For Lorwyn 1 Week Leagues, that seems pretty consistent. However, the larger number of players & decks means that powerful decks will see equally powerful competition more often. Let’s look at some other leagues as well.
Time Spiral block leagues:
 # 1141097: 142 players, 8 at 5-0 - that’s 5.6%
 # 1137264: 116 players, 6 at 5-0 - that’s 5.2%
 # 1130289: 155 players, 9 at 5-0 - that’s 5.8%
 # 1126155: 124 players, 10 at 5-0  - that’s 8.1% (an outlier?)
 # 1121800: 115 players, 6 at 5-0 - that’s 5.2%
                      Average: 6.0%
MED leagues:
 # 1141093: 99 players, 4 at 5-0 - that’s 4.0%
 # 1137267: 87 players, 5 at 5-0 - that’s 5.7%
 # 1130279: 106 players, 8 at 5-0 - that’s 7.5%
 # 1126141: 107 players, 8 at 5-0 - that’s 7.5%
 # 1121801: 104 players, 9 at 5-0 - that’s 8.6%
                      Average: 6.7%
Tenth Edition leagues
 # 1141092: 213 players, 7 at 5-0 - that’s 3.2%
 # 1137263: 202 players, 7 at 5-0 - that’s 3.5%
 # 1129970: 223 players, 12 at 5-0 - that’s 5.4%
 # 1125807: 199 players, 15 at 5-0 - that’s 7.5%
 # 1121566: 225 players, 15 at 5-0 - that’s 6.6%
                      Average: 5.2%
Mirage leagues
 # 1141091:   66 players, 5 at 5-0 - that’s 7.6%
 # 1126901:   71 players, 5 at 5-0 - that’s 7.0%
 # 1122078:   71 players, 4 at 5-0 - that’s 5.6%
                      Average: 6.7%
The numbers vary a bit, as people get lucky or unlucky, but the results seem to be pretty consistent. In any one week league, approximately six percent of the players will go 5-0 in their for-points games. Some leagues are swingier than others, but the overall numbers are pretty well grouped.
Let’s look at Coldsnap.
Coldsnap leagues:
 # 1141096: 88 players, 7 at 5-0 - that’s 8.0%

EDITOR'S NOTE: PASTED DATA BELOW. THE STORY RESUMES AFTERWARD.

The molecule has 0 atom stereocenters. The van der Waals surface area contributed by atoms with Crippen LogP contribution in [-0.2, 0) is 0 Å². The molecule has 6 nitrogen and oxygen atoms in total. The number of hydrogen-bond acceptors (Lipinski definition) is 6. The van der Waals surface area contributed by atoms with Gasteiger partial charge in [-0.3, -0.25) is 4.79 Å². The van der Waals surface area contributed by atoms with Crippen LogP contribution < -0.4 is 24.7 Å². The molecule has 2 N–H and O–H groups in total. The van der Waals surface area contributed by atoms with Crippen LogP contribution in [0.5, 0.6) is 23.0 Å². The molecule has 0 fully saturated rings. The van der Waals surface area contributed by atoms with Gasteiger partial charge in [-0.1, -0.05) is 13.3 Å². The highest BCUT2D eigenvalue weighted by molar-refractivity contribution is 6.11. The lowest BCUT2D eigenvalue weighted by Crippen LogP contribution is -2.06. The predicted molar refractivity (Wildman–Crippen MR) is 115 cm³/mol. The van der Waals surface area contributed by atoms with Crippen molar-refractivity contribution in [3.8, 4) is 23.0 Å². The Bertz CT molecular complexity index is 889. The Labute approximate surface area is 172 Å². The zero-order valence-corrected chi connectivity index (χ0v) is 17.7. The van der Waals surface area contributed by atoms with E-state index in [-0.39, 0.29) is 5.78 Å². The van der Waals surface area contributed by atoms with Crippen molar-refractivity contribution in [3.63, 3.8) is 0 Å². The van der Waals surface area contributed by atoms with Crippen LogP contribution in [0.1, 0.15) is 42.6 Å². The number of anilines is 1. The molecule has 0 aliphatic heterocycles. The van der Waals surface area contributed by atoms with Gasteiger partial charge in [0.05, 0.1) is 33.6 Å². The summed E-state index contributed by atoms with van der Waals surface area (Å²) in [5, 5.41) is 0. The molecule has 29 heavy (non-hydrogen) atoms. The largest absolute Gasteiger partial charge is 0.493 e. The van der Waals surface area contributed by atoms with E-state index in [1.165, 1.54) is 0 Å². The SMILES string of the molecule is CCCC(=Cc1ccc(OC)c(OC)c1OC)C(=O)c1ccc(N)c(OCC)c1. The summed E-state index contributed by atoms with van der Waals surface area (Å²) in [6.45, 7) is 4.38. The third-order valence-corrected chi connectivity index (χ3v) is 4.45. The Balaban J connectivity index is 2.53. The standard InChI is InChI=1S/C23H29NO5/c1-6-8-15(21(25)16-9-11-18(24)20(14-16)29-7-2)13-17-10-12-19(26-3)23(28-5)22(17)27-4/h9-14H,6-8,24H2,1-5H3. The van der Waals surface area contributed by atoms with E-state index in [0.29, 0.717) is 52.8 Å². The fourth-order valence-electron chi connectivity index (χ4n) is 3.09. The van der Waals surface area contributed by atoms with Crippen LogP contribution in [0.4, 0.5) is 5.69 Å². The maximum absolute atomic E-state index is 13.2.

# 1137265: 82 players, 13 at 5-0 - that’s 15.8%
 # 1130308: 118 players, 11 at 5-0 - that’s 9.3%
 # 1126173: 98 players, 23 at 5-0 - that’s 23.5%
 # 1121802: 117 players, 10 at 5-0 - that’s 8.5%
 # 1116399:   79 players, 4 at 5-0 - that’s 5.1%
                      Average: 11.7%
Houston, we have a problem. 
The first Coldsnap one-week league showed typical results – 5.1% of the players went 5-0. The second one-week league bumped up a bit, but it was not outside all bounds of reason. The third league was ridiculous. Almost one in four players went undefeated? No way.
It is possible that Coldsnap has more broken decks in the format than exist in other formats – but that still does not explain the high percentage of 5-0s. They still have to play someone – you cannot just assume that all their opponents are morons. 
Let’s assume that Coldsnap has one-third broken decks, and two thirds trash decks. The broken decks always beat the cream puffs. In that case, one third of the players should be playing broken decks – and the other two thirds should be dropping before playing a match, since they will know they cannot win. If you assume that every cream puff deck plays two matches, then drops, in a 100 player league 165 for points matches will be played by broken decks, and 132 matches played by cream puffs. The 23 undefeated decks need to play 115 of those matches – without hitting another broken deck. Remember – we postulated 33 broken decks in the league, and to get these results 23 of them have to avoid ever playing against another broken deck.